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May 1, 1998 12:00 AM
Thinking of selling your company? Here are some practical tips for a profitable sale.
The latest industry advancements in technology coincide with tremendous merger and acquisition activity within the printing industry. The large capital investments required to stay in competition are a driving force in many owners' decision to merge, buy or sell. Many printers either want to divest themselves of the responsibility for capital investments or find they need an outside infusion of capital simply to stay in business.
Accordingly, there are several factors that graphic arts executives should consider well in advance of an anticipated sale in order to portray their business in the best possible light. In fact, the key to "pre-sale positioning" is to deal with any negative aspects of a business that might hinder or prevent a sale. Being well prepared can make the difference between a smooth, profitable sale and a sale gone bad by stumbling across a "deal breaker" at the last minute.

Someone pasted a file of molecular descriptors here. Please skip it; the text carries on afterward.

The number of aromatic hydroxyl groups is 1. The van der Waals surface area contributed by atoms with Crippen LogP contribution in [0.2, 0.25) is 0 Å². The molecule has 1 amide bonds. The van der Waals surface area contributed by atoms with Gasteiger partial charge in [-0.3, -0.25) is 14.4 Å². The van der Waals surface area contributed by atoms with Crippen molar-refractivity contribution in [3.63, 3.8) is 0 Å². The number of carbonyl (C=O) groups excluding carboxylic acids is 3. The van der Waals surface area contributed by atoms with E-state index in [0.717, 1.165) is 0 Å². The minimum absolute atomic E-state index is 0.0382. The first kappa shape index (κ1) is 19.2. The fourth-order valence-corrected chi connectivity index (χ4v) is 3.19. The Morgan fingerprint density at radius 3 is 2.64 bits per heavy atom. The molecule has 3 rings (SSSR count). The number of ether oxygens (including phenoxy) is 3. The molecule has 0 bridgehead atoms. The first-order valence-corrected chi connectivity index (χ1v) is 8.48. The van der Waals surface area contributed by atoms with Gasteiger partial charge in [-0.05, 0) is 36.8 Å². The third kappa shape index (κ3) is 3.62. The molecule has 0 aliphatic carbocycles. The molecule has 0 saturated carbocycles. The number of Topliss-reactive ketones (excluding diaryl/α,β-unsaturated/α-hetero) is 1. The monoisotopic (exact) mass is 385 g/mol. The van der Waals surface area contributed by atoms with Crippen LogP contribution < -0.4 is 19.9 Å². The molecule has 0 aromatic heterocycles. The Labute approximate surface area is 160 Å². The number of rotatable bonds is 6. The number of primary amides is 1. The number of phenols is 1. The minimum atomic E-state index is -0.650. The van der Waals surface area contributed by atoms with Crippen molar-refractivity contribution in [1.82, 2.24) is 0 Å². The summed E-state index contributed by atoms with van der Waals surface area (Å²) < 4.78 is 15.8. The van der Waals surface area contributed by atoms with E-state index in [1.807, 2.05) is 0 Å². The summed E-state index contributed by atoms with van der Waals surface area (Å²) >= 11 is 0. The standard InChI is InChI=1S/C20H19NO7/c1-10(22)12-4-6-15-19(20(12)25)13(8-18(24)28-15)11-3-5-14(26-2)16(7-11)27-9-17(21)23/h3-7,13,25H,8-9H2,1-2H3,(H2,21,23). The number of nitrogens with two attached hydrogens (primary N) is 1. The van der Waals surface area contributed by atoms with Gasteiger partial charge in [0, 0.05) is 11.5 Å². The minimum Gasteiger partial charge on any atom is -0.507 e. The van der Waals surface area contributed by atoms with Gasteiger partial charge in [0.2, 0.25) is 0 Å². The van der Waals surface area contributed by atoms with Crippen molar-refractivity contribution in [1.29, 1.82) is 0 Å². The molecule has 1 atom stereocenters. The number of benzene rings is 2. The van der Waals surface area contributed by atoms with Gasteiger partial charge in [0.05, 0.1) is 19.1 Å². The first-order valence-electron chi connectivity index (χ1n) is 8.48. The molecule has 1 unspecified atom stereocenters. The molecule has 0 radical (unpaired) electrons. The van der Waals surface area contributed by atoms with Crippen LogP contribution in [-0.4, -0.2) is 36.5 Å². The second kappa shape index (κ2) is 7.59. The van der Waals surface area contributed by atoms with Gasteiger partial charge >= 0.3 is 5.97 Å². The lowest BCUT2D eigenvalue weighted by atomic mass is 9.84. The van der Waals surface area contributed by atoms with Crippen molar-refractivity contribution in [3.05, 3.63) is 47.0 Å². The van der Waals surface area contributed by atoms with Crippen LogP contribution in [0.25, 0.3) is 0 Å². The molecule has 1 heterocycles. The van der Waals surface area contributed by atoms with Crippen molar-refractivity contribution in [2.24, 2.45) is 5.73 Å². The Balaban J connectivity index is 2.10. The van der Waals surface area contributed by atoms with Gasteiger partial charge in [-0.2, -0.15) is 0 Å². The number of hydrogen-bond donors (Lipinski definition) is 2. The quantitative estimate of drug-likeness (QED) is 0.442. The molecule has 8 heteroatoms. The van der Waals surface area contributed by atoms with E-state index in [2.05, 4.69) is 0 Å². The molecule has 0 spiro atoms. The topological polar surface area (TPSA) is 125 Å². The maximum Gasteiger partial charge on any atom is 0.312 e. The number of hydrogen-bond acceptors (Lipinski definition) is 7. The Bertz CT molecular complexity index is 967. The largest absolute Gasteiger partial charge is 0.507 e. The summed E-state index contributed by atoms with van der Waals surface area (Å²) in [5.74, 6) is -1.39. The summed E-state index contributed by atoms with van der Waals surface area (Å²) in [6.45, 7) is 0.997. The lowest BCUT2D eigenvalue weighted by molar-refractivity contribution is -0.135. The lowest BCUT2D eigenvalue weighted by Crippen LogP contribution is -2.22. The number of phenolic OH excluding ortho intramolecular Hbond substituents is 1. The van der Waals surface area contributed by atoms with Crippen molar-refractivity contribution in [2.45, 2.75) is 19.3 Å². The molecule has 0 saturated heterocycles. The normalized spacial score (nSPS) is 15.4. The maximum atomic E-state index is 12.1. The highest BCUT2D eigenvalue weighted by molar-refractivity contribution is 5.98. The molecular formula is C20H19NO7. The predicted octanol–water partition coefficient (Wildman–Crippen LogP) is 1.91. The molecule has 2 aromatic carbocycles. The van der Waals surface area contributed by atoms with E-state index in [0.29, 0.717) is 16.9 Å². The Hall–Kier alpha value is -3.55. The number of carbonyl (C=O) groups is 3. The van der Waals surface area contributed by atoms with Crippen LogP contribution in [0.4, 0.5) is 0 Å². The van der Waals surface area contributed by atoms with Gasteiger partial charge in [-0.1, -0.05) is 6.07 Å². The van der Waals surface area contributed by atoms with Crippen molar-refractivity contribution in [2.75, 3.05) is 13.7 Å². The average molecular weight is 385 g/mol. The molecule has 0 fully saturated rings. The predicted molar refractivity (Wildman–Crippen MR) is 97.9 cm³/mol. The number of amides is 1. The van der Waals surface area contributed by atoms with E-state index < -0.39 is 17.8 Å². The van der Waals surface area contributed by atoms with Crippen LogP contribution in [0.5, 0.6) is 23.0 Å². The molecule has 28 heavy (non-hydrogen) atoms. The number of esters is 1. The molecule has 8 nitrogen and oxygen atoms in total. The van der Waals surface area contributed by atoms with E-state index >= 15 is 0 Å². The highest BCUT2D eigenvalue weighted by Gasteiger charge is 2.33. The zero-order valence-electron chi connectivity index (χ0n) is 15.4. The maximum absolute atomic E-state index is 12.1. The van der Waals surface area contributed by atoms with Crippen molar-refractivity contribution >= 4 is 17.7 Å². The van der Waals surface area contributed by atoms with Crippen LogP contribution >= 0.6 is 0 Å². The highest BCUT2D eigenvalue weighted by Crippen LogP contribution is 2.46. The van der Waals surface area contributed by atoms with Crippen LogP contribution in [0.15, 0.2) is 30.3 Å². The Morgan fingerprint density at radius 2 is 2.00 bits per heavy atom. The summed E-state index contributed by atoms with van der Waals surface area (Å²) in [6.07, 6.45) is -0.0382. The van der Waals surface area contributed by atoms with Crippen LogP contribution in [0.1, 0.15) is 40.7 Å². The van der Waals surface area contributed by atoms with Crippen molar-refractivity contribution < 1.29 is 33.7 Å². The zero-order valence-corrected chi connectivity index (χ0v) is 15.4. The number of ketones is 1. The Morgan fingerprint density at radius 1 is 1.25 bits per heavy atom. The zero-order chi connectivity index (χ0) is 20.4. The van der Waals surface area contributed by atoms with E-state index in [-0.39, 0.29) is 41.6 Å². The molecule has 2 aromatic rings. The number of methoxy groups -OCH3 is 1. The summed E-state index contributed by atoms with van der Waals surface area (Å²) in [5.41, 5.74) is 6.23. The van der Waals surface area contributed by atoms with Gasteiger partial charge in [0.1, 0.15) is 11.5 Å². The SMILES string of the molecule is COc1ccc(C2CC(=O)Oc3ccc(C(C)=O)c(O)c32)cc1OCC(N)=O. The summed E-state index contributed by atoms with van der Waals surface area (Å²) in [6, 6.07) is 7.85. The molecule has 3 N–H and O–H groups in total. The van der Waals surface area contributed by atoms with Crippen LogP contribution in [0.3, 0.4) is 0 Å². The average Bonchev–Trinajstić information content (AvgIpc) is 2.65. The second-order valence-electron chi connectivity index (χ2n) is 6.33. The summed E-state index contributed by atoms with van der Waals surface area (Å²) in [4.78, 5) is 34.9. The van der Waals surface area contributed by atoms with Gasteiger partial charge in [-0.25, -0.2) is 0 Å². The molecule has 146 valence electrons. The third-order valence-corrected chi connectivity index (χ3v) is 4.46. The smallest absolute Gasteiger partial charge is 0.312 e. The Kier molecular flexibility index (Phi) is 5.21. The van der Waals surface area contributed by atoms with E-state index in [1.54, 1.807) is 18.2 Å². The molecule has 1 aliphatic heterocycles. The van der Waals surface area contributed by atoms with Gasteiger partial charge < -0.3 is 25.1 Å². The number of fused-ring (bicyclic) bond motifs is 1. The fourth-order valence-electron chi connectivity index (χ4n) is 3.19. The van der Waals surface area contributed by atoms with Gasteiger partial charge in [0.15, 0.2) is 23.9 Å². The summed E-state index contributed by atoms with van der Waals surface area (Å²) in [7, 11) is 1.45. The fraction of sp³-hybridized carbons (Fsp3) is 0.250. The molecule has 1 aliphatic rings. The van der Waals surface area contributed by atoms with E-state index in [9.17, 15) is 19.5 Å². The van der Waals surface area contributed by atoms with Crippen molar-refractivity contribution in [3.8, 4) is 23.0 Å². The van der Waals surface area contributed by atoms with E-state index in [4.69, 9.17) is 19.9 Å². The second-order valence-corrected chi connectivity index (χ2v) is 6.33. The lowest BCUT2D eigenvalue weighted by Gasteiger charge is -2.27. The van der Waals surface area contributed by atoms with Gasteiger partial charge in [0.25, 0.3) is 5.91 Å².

One profitable Midwest commercial printer experienced such a "bad sale" when management neglected to obtain a confidentiality agreement, or a written time frame from the buyer. As a result, the buyer leaked information regarding the sale.
Customers and employees defected after hearing the news, and the owner lost one-third of his business, making the company unprofitable. Having already signed a letter of intent locking him into the original agreement, the owner was forced to sell at a loss of millions of dollars.
You can avoid encountering such a deal breaker by addressing some important issues.
First, clearly understand why you want to sell. Most people don't envision selling from a "sale planning" standpoint, but rather for personal reasons. Ask yourself if the decision to sell is strictly economic or strategic. Are family pressures and/or business problems making this decision an emotional one? Because motivation to sell is generally driven by personal issues, the time to sell, from a business standpoint, may not be optimal.
Also consider the future. If you are the founder and owner of your company and have worked in the business every day for years, what will you do when you sell? Do you have plans to retire? Travel? Buy another business? Remain with the company in some capacity? Selling your business doesn't necessarily mean you have to leave, so don't let the prospect of having no job influence your timing.